Antiochus and the Maccabees are long gone, but Rabbi Moshe Sherer reminds us that the spiritual struggle between Hasmoneans and Hellenists has not ended.
IN THE HAFTORAH of Shabbes Chanukah, the Prophet describes his vision:
"And behold, there was a golden menorah with a bowl (gulah) on its top. (Zechariah 4:2)
Our sages declare in the Midrash that this menorah is symbolic of Klal Yisroel, the Jewish people; and then, in a beautiful word play, point out the word geulah, the golden bowl topping the menorah, implies golah, dispersion, and geulah, redemption.
The menorah symbol, therefore, contains a paradox. How one interprets this symbol in his approach to life determines whether he takes the road to golah, and disaster, or to geulah, to victory and eternity. The events of Chanukah help us to understand how this one symbol can branch off into two such diverse ends.
The Jewish camp in the days of Antiochus was split. The Hellenists (Misyavnim) stressed the outer forms of Judaism, the ceremonial. All they saw in the menorah was the pure glittering gold, which pleased their aesthetic sense. The Chashmonaim (Hasmoneans), in contrast, looked deeper and saw pure oil, the inner warmth emanating from a light kindled in holiness. Concern solely with the externals of religion leads ultimately to golah, a loss of Jewish cohesiveness. The road to geulah demands penetration to the substance, commitment to the core -- to content.
THE MIRACLE of the one-day supply of oil that burned for eight days is central to the Chanukah theme. Many commentators have given differing explanations as to why Chanukah celebrates an eight-day miracle, which the author of Judaism's constitution, Rabbi Yosef Karo, points out was actually only a seven-day miracle, since there was sufficient oil to burn for the first day. Our sages wisely observed that the miracle of the first day was manifest in how the Chashmonaim found the courage to light of the menorah, when logic dictated that the neir tamid (Eternal Light) would quickly dissipate.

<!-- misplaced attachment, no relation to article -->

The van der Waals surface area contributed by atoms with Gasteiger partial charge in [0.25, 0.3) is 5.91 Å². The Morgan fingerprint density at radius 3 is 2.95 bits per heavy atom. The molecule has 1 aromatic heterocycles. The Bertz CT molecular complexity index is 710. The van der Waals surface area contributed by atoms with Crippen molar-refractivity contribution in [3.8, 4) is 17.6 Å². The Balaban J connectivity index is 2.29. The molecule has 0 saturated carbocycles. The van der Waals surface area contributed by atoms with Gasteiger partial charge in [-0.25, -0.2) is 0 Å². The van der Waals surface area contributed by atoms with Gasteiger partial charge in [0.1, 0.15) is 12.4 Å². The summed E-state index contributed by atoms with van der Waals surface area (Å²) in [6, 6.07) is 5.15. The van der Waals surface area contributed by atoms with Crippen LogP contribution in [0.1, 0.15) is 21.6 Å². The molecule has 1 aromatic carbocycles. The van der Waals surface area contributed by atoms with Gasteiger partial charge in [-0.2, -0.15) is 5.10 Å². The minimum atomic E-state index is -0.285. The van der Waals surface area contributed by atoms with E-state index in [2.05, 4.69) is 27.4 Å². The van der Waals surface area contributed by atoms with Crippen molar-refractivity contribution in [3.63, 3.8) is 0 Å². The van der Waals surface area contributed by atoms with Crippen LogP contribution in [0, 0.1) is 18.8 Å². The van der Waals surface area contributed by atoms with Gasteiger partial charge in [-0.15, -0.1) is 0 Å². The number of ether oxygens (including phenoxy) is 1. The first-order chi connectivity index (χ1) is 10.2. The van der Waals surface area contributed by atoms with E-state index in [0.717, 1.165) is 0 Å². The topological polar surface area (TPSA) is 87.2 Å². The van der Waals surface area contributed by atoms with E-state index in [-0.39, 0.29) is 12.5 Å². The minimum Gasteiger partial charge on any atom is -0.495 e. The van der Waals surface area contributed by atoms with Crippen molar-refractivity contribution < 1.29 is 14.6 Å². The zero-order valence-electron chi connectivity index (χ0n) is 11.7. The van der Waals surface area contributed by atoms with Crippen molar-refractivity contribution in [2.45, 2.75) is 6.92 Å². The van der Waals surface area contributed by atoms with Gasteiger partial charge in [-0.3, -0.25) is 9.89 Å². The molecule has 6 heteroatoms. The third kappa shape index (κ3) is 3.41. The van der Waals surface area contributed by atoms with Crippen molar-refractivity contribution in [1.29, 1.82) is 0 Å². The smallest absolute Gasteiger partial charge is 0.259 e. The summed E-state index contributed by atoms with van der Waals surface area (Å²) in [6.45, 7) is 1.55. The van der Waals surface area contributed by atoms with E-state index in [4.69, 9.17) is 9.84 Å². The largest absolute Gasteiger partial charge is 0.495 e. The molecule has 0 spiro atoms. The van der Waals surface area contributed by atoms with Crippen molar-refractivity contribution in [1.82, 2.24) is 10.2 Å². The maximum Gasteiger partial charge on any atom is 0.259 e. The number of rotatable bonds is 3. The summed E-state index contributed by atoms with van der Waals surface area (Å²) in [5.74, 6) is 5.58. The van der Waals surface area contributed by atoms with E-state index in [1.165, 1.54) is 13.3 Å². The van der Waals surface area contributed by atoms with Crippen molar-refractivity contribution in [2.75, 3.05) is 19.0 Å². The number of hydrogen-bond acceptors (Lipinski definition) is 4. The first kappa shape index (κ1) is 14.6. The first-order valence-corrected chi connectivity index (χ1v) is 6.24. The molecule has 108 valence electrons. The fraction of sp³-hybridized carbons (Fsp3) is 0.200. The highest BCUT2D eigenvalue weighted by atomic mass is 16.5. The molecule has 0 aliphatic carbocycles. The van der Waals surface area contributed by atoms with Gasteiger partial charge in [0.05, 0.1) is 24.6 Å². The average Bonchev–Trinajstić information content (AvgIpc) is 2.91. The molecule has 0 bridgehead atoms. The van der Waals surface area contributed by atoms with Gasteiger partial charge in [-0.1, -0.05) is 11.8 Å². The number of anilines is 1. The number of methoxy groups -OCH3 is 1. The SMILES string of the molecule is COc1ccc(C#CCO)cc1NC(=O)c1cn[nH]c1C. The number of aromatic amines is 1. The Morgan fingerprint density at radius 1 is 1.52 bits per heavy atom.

To achieve geulah one must have this capacity to reach out for the unattainable. Were the Jew to have been deterred by his inadequacies and inhibited by his limitations, he would have long ago been swallowed up in golah.
The events of Chanukah yield another significant insight. The Greeks contaminated the oils of the Bais Hamikdash (Holy Temple). The question arises: if the Greeks aimed to black out the menorah forever, would it not have been suited their purpose to destroy the oils completely instead of only contaminating them?
However, their method exposes their sinister intentions. The Greeks reasoned: let the menorah lights burn brightly -- but let the flames arise from contaminated oil; let them shed a false light. The Greeks understood that the subversion of Torah would better be achieved if they could cause the Jewish people to illuminate the world with impure oils.
THE LIGHT THAT PENETRATES
In recent years, Madison Avenue has developed a booming Chanukah industry in an effort to exploit the Menorah, as they did, lehavidil, with the Christmas tree. During this season, newspaper advertisements offer Chanukah greeting cards, Chanukah candies, Chanukah wrapping paper. With all the hoopla, the meaning of Chanukah has had little impact on the under-educated Jew. Contrast this with the experience of our grandparents; many of them lit their lights in crude utensils, but the candles they kindled penetrated every nook of their homes.